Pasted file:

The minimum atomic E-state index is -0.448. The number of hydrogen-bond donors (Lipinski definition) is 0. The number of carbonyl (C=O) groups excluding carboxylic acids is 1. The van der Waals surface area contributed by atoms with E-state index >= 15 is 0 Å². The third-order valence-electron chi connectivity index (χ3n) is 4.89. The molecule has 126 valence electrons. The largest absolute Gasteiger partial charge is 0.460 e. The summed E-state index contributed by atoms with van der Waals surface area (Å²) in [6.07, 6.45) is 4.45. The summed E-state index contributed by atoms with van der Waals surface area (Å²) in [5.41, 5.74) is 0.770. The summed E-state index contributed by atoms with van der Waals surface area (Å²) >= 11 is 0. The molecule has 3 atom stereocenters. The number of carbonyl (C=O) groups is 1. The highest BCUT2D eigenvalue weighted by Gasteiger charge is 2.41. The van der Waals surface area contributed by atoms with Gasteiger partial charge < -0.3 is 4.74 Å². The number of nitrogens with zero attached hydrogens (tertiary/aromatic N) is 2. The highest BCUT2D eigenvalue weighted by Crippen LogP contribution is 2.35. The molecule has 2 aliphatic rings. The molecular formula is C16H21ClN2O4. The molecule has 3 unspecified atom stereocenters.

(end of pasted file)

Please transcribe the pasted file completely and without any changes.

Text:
The minimum atomic E-state index is -0.448. The number of hydrogen-bond donors (Lipinski definition) is 0. The number of carbonyl (C=O) groups excluding carboxylic acids is 1. The van der Waals surface area contributed by atoms with E-state index >= 15 is 0 Å². The third-order valence-electron chi connectivity index (χ3n) is 4.89. The molecule has 126 valence electrons. The largest absolute Gasteiger partial charge is 0.460 e. The summed E-state index contributed by atoms with van der Waals surface area (Å²) in [6.07, 6.45) is 4.45. The summed E-state index contributed by atoms with van der Waals surface area (Å²) in [5.41, 5.74) is 0.770. The summed E-state index contributed by atoms with van der Waals surface area (Å²) >= 11 is 0. The molecule has 3 atom stereocenters. The number of carbonyl (C=O) groups is 1. The highest BCUT2D eigenvalue weighted by Gasteiger charge is 2.41. The van der Waals surface area contributed by atoms with Gasteiger partial charge < -0.3 is 4.74 Å². The number of nitrogens with zero attached hydrogens (tertiary/aromatic N) is 2. The highest BCUT2D eigenvalue weighted by Crippen LogP contribution is 2.35. The molecule has 2 aliphatic rings. The molecular formula is C16H21ClN2O4. The molecule has 3 unspecified atom stereocenters.